Circular Motion: When an object moves in a circle, it is said to be in a circular motion. That is we can say that motion in a circle is a circular motion. When a body or object moves along a circular path, then its direction of motion or direction of speed keeps changing continuously. So, if an athlete moves with a constant speed along a circular path, then the velocity of the athlete will not be constant because velocity is the speed in a specified direction and here the direction of speed changes continuously. Since, the velocity changes with the continuous change in direction, therefore, the motion along a circular path is said to be accelerated.


Uniform Circular Motion: When a body moves in a circular path with uniform speed or constant speed, its motion is known as Uniform Circular motion. It is possible for a body to move in a circular path with uniform speed as long as it is travelling equal distances in equal intervals of time. But the velocity of the body moving in a circle with uniform speed is not uniform because the direction of motion is constantly changing.



Examples of Uniform Circular Motion:

1. Artificial satellites move in uniform motion around the earth. Therefore, the motion of a satellite around the earth is accelerated.

2. The moon moves in a uniform circular motion around the earth. We know that moon is a natural satellite of the earth.

3. Similarly, we can say that movement of earth around the sun is also a uniform circular motion. So, the motion of earth around the sun is accelerated.

4. The tip of a second’s hand of a watch exhibits uniform circular motion on the circular dial of the watch.

Laws of Floatation

Archimedes Principle: Principle of buoyancy which explains that when an object is immersed in a fluid, it appears to become lighter because there is an upward buoyant force exerted on the object. The buoyant force is equal to the mass of water displaced by the object.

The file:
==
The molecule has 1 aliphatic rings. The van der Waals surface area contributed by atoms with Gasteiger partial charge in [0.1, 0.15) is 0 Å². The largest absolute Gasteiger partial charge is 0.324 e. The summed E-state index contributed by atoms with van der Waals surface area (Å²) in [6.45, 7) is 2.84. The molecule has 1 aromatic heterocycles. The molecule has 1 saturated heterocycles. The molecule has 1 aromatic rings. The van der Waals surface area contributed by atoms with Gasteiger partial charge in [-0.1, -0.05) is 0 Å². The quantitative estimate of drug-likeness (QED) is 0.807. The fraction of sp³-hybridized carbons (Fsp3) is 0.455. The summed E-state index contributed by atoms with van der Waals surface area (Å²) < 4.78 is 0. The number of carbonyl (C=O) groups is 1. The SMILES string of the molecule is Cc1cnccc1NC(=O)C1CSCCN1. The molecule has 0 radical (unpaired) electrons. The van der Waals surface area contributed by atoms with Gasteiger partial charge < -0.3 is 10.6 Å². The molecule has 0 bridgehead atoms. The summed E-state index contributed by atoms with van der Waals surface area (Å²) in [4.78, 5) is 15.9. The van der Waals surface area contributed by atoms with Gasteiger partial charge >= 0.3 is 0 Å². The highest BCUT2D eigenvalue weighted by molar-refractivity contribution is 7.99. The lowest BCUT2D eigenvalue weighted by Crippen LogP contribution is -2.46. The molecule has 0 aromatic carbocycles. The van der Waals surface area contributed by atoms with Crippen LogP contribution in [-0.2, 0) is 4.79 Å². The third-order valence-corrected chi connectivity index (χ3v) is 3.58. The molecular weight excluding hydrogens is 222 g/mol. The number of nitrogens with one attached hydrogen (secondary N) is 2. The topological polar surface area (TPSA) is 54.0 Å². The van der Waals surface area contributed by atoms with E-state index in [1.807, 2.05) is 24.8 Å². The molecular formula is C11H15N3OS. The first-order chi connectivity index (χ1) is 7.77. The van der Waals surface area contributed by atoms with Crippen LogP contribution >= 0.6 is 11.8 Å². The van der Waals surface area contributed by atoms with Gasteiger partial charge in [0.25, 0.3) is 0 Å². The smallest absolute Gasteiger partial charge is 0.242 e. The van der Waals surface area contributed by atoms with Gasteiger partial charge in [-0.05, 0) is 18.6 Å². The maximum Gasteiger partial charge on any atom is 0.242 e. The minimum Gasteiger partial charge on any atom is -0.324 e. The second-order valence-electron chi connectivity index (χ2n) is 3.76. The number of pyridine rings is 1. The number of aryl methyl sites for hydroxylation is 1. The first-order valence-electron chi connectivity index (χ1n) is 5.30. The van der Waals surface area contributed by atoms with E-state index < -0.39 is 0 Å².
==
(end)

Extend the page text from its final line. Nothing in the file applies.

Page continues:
The object will float if the buoyant force exceeds the mass of the object, and sink if the mass exceeds the buoyant force as:

•    If density of material of body is equal to density of liquid, the body floats fully submerged in liquid in neutral equilibrium.

•    When body floats in neutral equilibrium, the weight of the body is equal to the weight of displaced liquid.

•    The center of gravity of the body and center of gravity of the displaced liquid should be in one vertical line.



Centre of Buoyancy and Meta Centre

Center of Buoyancy: Center of Buoyancy is the center of gravity for the volume of water which a hull displaces. Center of Gravity is the point in a body where the gravitational force may be taken to act.

•    When the hull is upright the center of gravity and center of buoyancy are on the same vertical line, and the hull is stable.

•    For most hulls the center of buoyancy is below the center of gravity and the hull is said to be metastable.

•    When the hull tilts the center of gravity remains in the same position related to the hull. The center of buoyancy will move to fit the new center of gravity for the volume of water replaced by the hull. In the beginning the gravity force and the buoyancy force will create a righting torque that tries to move the hull back to the upright position.

•    If the hull is tilted to much the center of buoyancy will move to a position where the buoyancy and gravitational force starts to create a moment that work in the same direction and the hull will capsize.


Meta center: When a floating body is slightly tilted from equilibrium position, the center of buoyancy shifts. The point at which the vertical line passing through the new position of center of buoyancy meets with the initial line is called meta center.